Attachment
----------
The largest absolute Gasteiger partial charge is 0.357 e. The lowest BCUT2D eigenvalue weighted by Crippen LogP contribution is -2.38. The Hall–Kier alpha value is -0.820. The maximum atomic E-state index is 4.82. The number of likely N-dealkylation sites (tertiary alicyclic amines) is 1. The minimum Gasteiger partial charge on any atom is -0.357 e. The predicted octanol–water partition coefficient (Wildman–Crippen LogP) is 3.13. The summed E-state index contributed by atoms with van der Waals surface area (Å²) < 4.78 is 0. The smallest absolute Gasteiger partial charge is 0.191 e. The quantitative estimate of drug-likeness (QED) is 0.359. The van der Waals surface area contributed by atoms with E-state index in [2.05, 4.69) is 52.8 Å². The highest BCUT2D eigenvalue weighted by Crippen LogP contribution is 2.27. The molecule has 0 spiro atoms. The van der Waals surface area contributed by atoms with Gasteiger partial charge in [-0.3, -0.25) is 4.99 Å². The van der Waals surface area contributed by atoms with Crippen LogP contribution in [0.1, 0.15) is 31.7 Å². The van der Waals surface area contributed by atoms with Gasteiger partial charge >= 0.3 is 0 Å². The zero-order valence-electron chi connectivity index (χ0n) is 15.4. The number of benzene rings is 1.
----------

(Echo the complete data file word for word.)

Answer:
The largest absolute Gasteiger partial charge is 0.357 e. The lowest BCUT2D eigenvalue weighted by Crippen LogP contribution is -2.38. The Hall–Kier alpha value is -0.820. The maximum atomic E-state index is 4.82. The number of likely N-dealkylation sites (tertiary alicyclic amines) is 1. The minimum Gasteiger partial charge on any atom is -0.357 e. The predicted octanol–water partition coefficient (Wildman–Crippen LogP) is 3.13. The summed E-state index contributed by atoms with van der Waals surface area (Å²) < 4.78 is 0. The smallest absolute Gasteiger partial charge is 0.191 e. The quantitative estimate of drug-likeness (QED) is 0.359. The van der Waals surface area contributed by atoms with E-state index in [2.05, 4.69) is 52.8 Å². The highest BCUT2D eigenvalue weighted by Crippen LogP contribution is 2.27. The molecule has 0 spiro atoms. The van der Waals surface area contributed by atoms with Gasteiger partial charge in [-0.3, -0.25) is 4.99 Å². The van der Waals surface area contributed by atoms with Crippen LogP contribution in [0.1, 0.15) is 31.7 Å². The van der Waals surface area contributed by atoms with Gasteiger partial charge >= 0.3 is 0 Å². The zero-order valence-electron chi connectivity index (χ0n) is 15.4. The number of benzene rings is 1.